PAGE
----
The times they are a-changin: how financial advice is being modernised by women and technology

In the latest interview in our women in finance series, Sarah Hogan, talks to The Modern Adviser about financial education, the gender gap, technology, and… Serena Williams.

Serena Williams, Sheryl Sandberg and J. K. Rowling,” These are just a few of the successful women that inspire KBA FS Ltd Director Sarah Hogan. However, there is one inspirational figure that Sarah puts above any other — that is former First Lady, Michelle Obama. “She’s a graduate from Princeton and Harvard, a fantastic mother and she has so much grace and class,” Sarah told The Modern Adviser. “She is an inspiration to young women everywhere to spread their wings and soar — and so they should!”

One person to add to the list of inspirational women in the world of financial advice is Sarah herself. Since joining the industry 12 years ago, she has become Director of a leading financial firm and was nominated for Professional Adviser’s Woman of the Year in October. Sarah is aware that she exemplifies the progress made over the last decade but observes there is still a long way to go.

“It’s great to be involved in such a brilliant industry in which women are underrepresented and to be able to show women there is a role for them in the future of financial advice,” Sarah explains.

It was not simply due to her gender that Sarah struggled to thrive in her workplace at first. “I did get some negativity about being a younger adviser, as I joined when I was only 23.”

In 2007 the average age of an adviser was 58 and Sarah had to battle many who told her a young up-and-comer in their twenties could not tell someone in their 60s what they should be doing with their money.

Not one to succumb to such negativity, Sarah learned to disregard her age and focus on her qualifications, her ability to listen to the clients’ needs ,and to learn from more experienced advisers. Her priority is the client and, as she puts it, “I like to help people, so helping clients to reach financial independence and the rewards that brings is a wonderful role to have. I think it’s a fantastic career to have in an environment that is constantly changing and keeping us on our toes.”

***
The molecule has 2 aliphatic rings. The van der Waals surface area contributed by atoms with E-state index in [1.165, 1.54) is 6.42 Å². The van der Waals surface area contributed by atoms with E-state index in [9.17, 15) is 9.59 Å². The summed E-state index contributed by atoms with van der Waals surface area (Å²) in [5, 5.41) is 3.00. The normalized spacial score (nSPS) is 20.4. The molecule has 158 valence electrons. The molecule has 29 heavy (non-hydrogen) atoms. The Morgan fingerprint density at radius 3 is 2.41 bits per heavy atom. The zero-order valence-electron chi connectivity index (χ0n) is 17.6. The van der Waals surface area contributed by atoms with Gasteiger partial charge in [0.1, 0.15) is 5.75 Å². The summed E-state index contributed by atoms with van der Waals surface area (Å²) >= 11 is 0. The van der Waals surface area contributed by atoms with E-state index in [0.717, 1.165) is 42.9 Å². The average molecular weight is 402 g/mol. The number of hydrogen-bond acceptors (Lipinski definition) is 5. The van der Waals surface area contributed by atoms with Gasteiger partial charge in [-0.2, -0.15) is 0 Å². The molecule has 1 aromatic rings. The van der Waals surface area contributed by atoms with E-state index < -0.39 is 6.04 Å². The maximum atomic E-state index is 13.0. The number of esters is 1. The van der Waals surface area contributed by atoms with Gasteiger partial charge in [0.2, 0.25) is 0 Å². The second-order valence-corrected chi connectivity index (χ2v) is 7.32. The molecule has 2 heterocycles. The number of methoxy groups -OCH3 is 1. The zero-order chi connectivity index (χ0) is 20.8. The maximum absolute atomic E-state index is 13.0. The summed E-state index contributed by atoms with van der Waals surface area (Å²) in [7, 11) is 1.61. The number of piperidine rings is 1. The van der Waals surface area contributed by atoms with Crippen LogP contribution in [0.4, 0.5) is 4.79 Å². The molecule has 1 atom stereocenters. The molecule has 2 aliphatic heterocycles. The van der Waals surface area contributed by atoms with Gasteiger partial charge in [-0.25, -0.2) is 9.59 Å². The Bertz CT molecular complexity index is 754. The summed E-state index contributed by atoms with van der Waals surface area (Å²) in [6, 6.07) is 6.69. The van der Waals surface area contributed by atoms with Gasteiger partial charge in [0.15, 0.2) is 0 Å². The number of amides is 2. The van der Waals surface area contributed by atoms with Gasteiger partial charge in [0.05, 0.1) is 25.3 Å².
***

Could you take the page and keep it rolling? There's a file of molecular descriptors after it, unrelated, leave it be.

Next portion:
In a rapidly changing industry, Sarah suggests the credit crunch was a pivotal moment that compelled positive change.

“The mortgage industry has tightened up, we’ve been through RDR and the scrapping of commissions, pension freedoms — to name but a few — and these are just on the regulation side.”

It is not just the financial market which has evolved. The type of person who deals with them has radically changed too.

“Younger people are coming through structured training programs and academies like the one we have with Openwork,” Sarah notes. “More paraplanner type roles are coming through and more people are seeing the benefit of qualifications as well.”

In the finest traditions of Bob Dylan, it seems those ‘times they are a-changin’, but Sarah does not fear the new age of financial advice. Quite the contrary.

“Twelve years ago we were overrun with paper filing systems and now everything is on a database, it’s online, or in the cloud,” she says. “We use cash flow forecasting and we are now using artificial intelligence to better understand our client bank. Technology will continue to shape the industry.”

Even though technology has entered the marketplace in an unprecedented way, Sarah believes it is just the start of the digital revolution.

“I would like to see more technology to help our businesses; regulation will no doubt change what we advise on as it has done in the past. We need better technology to improve the processes we use, and there’s naturally going to be more use of mobile apps, to make things easier for the consumer. And of course, there’s Robo-advice to consider.”

The future should not just be a progression for technology though, notes Sarah, as there is still work to be done when it comes to negotiating the advice gap. The sad fact remains that on average, women seek financial advice far less than men do.

“Women may have felt intimidated if they had a lack of knowledge,” Sarah acknowledges, “So I think we need to reach more women by communicating effectively — like social media — to explain the impact of delaying financial advice.

“I think we are moving in the right direction but women need to understand financial advice themselves and realise that ‘a man is not a plan’. They need to ensure they are protected.”

Considering some 50% of marriages end in divorce, the need for women to secure their financial situation has never been more urgent.

“It is very likely that at some point a woman is going to have to take care of herself and she needs to know what that entails. Lovely as my male colleagues are, there are more and more female financial advisers that women can seek out for help and guidance and they should do this regardless of whether they are in a relationship or not.”

Come 2050, Sarah remains optimistic that many of these issues will be further addressed by the industry.

“I hope we have a great industry that’s trusted by the consumer, that we have managed to fix the advice gap so that everyone can get good financial advice, and that there’s more of a balance of gender in the industry. And I hope we continue to use technology efficiently to supplement the best human financial advice possible.”

If just half of these issues are prioritised and addressed, the future promises a potential golden age of financial advice based around inclusiveness, facilitated by brilliant tech and exceptional human face-to-face advice.